Your family’s decorating efforts don’t need to be limited to carving. Try painting pumpkins and squash using painter’s tape along with craft paint, antiquing stain, and water-based varnish. For those of you that live in colder climates, try using an assortment of cut up vegetables to attach to your pumpkin or squash with toothpicks to create your own Halloween character! Decorative dried gourds can be used all year…and they are often used as part of fall displays with dried corn and greens both inside and outside the home.

Whether you’re going to use them for décor or for a special addition to seasonal menus, enjoy the season and have fun exploring the markets and discovering new squash favorites!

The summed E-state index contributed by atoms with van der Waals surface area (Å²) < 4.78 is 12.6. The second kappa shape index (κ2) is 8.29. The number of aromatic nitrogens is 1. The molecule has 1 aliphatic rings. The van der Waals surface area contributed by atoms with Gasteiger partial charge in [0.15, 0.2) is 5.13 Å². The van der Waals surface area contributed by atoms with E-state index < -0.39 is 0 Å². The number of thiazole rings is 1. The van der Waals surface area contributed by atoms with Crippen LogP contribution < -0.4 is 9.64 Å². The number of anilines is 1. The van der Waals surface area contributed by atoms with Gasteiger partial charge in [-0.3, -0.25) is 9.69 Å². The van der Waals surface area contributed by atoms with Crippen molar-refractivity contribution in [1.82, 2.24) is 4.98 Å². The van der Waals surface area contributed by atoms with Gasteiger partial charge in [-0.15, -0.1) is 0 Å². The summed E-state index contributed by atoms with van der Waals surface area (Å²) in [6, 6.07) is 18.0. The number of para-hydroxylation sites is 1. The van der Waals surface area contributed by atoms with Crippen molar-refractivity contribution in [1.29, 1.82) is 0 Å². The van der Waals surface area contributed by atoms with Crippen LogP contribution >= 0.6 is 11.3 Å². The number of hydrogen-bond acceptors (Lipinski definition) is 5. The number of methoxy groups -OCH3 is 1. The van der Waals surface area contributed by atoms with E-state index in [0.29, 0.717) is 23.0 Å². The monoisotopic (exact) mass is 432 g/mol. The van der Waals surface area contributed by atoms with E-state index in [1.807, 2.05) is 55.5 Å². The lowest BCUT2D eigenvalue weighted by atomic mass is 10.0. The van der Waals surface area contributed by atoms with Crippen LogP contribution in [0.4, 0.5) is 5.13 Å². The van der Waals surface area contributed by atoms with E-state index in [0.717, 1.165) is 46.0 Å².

Tuesday, October 14, 2008

Healthier Alternatives to Hand Out on Halloween

Halloween and candy seems to go hand in hand these days….but it doesn’t have to! There are alternatives to what you hand out to those trick or treaters this Halloween. Here are few different options to what you could consider handing out
• 100% All Fruit Leathers or Fruit Snacks
• Organic Granola Bars
• Organic Raisins
• Organic Peanuts in the Shell
• Pretzels
• Organic Trail Mix
• Organic Pre-Packaged Apple Slices and Baby Carrots

Try your local dollar store for some alternatives, like Halloween pencils, stickers, rulers, erasers, and other festive items/toys to avoid the sugar!

Monday, October 13, 2008

Fair Trade Chocolates!